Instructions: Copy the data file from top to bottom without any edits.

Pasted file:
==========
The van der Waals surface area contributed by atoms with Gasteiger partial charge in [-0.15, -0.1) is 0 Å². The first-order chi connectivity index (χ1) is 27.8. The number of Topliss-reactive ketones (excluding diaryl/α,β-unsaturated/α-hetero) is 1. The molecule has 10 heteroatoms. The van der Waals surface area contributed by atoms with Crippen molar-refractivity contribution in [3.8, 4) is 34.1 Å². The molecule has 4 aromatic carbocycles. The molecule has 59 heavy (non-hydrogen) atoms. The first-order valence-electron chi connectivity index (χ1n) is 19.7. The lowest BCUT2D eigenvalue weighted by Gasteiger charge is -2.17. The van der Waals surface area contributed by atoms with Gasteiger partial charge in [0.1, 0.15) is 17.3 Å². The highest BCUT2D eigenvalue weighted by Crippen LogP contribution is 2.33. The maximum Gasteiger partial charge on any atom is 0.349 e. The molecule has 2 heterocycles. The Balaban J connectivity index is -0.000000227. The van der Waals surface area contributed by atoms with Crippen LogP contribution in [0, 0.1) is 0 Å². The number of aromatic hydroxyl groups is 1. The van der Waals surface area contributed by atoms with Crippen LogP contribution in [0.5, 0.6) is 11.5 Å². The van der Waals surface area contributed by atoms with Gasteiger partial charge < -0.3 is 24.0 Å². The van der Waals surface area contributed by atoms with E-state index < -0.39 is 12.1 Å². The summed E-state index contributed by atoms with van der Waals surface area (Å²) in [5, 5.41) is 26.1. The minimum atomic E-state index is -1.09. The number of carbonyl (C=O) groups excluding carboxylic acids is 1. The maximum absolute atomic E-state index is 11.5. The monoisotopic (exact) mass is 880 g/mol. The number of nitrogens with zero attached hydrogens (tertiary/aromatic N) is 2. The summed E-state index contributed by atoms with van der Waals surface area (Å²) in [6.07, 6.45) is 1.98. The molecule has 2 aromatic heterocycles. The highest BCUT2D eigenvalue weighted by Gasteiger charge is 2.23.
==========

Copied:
The van der Waals surface area contributed by atoms with Gasteiger partial charge in [-0.15, -0.1) is 0 Å². The first-order chi connectivity index (χ1) is 27.8. The number of Topliss-reactive ketones (excluding diaryl/α,β-unsaturated/α-hetero) is 1. The molecule has 10 heteroatoms. The van der Waals surface area contributed by atoms with Crippen molar-refractivity contribution in [3.8, 4) is 34.1 Å². The molecule has 4 aromatic carbocycles. The molecule has 59 heavy (non-hydrogen) atoms. The first-order valence-electron chi connectivity index (χ1n) is 19.7. The lowest BCUT2D eigenvalue weighted by Gasteiger charge is -2.17. The van der Waals surface area contributed by atoms with Gasteiger partial charge in [0.1, 0.15) is 17.3 Å². The highest BCUT2D eigenvalue weighted by Crippen LogP contribution is 2.33. The maximum Gasteiger partial charge on any atom is 0.349 e. The molecule has 2 heterocycles. The Balaban J connectivity index is -0.000000227. The van der Waals surface area contributed by atoms with Crippen LogP contribution in [0, 0.1) is 0 Å². The number of aromatic hydroxyl groups is 1. The van der Waals surface area contributed by atoms with Crippen LogP contribution in [0.5, 0.6) is 11.5 Å². The van der Waals surface area contributed by atoms with Gasteiger partial charge < -0.3 is 24.0 Å². The van der Waals surface area contributed by atoms with E-state index < -0.39 is 12.1 Å². The summed E-state index contributed by atoms with van der Waals surface area (Å²) in [5, 5.41) is 26.1. The minimum atomic E-state index is -1.09. The number of carbonyl (C=O) groups excluding carboxylic acids is 1. The maximum absolute atomic E-state index is 11.5. The monoisotopic (exact) mass is 880 g/mol. The number of nitrogens with zero attached hydrogens (tertiary/aromatic N) is 2. The summed E-state index contributed by atoms with van der Waals surface area (Å²) in [6.07, 6.45) is 1.98. The molecule has 2 aromatic heterocycles. The highest BCUT2D eigenvalue weighted by Gasteiger charge is 2.23.